MIRI: Some pockets of the Penan community in Sarawak may be as vulnerable to communicable diseases as the Batek tribe of the Orang Asli community in Kelantan if they had missed out on vaccinations.
Dr Philip Raja, who is a consultant paediatrician and heart specialist, said the spread of communicable diseases such as measles is especially dangerous for close-knit communities such as the Penan.
“The mysterious illness that afflicted the Batek people in Kampung Kuala Koh, Gua Musang has been confirmed to be measles.
“Such a tragedy can easily happen to our Penan tribe who have similar background to the Batek – close-knit community, intermarriage, under-nutrition, and lower immunity amongst children,” he told The Borneo Post yesterday.
Dr Raja said while government vaccination programmes for the Penan and other rural communities in Sarawak have been excellent, checks must be made to ensure no Penan child is unimmunised to prevent what befell the Batek from happening in the state.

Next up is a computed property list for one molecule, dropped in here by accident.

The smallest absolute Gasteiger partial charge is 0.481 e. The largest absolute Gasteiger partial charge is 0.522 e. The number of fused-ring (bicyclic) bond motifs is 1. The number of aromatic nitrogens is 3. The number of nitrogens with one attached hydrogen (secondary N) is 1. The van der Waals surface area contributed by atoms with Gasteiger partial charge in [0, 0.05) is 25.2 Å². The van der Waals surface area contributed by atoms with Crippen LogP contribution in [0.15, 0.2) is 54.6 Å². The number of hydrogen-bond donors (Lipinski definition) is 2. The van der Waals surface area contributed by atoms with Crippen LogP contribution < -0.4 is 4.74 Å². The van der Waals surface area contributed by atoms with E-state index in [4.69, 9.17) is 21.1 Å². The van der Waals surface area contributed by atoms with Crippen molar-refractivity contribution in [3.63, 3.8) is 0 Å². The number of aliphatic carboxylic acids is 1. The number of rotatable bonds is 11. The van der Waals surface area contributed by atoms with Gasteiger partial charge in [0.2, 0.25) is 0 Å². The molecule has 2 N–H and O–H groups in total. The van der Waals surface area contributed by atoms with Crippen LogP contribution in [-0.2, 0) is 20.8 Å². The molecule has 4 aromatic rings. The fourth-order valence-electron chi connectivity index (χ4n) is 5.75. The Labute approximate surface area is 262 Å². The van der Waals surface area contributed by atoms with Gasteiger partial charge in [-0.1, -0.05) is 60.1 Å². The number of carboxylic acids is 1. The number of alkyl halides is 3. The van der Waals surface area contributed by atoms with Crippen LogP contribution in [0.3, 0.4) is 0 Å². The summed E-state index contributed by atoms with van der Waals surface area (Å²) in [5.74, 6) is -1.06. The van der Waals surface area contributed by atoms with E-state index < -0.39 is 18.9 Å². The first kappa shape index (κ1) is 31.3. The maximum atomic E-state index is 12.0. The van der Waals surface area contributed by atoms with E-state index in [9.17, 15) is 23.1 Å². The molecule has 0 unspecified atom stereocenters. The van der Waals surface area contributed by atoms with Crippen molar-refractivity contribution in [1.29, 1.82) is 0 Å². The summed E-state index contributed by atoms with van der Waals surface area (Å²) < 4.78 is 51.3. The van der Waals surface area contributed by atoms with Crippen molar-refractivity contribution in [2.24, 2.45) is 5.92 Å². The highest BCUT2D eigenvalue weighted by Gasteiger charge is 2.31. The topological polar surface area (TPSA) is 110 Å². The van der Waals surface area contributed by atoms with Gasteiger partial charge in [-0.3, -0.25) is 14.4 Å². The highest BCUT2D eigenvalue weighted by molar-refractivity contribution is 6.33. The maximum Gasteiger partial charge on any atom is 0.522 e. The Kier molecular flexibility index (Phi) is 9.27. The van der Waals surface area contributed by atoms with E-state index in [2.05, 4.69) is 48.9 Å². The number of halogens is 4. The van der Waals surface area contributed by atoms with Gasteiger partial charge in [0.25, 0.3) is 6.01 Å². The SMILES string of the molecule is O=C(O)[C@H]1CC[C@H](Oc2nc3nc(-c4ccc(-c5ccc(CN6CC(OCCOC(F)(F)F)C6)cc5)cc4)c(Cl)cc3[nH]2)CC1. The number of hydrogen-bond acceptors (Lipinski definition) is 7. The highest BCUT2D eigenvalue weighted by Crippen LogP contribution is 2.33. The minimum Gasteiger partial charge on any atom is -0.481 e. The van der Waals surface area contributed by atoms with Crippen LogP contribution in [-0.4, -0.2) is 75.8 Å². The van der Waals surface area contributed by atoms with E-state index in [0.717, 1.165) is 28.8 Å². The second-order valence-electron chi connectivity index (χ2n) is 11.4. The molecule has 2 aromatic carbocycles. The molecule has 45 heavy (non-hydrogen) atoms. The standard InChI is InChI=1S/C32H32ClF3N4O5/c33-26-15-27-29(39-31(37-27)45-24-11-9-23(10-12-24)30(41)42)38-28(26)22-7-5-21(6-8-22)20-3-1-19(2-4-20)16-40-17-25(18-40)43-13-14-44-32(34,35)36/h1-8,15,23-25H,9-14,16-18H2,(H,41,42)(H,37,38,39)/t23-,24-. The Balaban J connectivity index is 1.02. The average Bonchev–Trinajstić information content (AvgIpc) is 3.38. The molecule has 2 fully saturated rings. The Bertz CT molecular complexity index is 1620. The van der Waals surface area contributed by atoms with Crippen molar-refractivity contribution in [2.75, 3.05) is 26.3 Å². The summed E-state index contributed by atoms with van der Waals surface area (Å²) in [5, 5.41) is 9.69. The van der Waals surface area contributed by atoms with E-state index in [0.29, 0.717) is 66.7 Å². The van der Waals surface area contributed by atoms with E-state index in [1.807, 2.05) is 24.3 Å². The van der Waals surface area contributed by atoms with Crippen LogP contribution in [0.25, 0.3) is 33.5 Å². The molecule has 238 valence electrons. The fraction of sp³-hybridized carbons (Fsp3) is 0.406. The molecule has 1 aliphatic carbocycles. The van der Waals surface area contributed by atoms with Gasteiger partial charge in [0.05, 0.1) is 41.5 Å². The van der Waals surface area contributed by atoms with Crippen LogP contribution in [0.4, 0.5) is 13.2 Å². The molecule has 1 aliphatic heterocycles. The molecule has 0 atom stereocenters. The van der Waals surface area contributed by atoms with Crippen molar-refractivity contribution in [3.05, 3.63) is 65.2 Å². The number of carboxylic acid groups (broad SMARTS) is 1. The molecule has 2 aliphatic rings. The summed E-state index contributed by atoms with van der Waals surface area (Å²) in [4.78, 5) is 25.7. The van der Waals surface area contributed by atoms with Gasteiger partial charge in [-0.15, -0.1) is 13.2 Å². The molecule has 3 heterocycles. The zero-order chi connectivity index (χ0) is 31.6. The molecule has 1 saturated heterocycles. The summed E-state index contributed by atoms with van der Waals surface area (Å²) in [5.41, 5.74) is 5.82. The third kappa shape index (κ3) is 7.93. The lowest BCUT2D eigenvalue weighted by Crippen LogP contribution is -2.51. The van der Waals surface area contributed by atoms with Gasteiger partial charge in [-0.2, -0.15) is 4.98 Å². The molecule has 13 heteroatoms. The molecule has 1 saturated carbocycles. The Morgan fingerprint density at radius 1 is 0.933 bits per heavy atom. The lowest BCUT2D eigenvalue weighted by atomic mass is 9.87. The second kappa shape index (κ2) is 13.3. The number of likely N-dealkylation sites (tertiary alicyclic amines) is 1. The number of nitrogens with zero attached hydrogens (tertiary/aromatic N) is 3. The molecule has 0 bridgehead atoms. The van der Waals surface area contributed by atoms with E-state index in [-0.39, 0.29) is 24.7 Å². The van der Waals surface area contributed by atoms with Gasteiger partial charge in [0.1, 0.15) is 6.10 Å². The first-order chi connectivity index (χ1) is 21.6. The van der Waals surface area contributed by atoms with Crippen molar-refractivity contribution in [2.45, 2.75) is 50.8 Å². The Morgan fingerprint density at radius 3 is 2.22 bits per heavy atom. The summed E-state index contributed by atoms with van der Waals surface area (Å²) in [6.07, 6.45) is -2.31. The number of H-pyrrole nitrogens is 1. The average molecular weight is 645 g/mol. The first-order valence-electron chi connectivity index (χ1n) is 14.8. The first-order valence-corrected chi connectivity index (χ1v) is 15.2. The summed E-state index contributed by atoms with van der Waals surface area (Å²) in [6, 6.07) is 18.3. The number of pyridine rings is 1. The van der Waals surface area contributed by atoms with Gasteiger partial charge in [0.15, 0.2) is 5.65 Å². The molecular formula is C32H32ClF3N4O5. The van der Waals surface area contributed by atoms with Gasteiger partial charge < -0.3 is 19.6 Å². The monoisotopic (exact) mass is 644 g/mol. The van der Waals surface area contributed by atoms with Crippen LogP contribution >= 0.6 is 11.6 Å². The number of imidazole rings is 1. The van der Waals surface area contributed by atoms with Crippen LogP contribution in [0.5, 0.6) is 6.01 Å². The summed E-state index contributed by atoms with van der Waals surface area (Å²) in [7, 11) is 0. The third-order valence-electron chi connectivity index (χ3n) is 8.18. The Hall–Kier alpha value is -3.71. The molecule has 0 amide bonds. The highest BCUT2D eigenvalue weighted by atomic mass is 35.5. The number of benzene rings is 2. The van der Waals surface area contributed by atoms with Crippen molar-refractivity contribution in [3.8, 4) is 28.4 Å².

“Measles is highly infectious and can easily spread. It only takes a small pocket of unimmunised persons to spread the disease.”
On Monday, Health Minister Datuk Seri Dr Dzulkefly Ahmad confirmed that 37 of the 112 Batek Orang Asli people had tested positive for measles.
So far, 15 deaths have been reported – the latest being a three-year-old Batek child who died Sunday.
Tests for tuberculosis, melioidosis, leptospirosis and the coronavirus amongst the tribe came back negative, said the minister, who attributed the measles outbreak to low rates of immunisation within the indigenous community.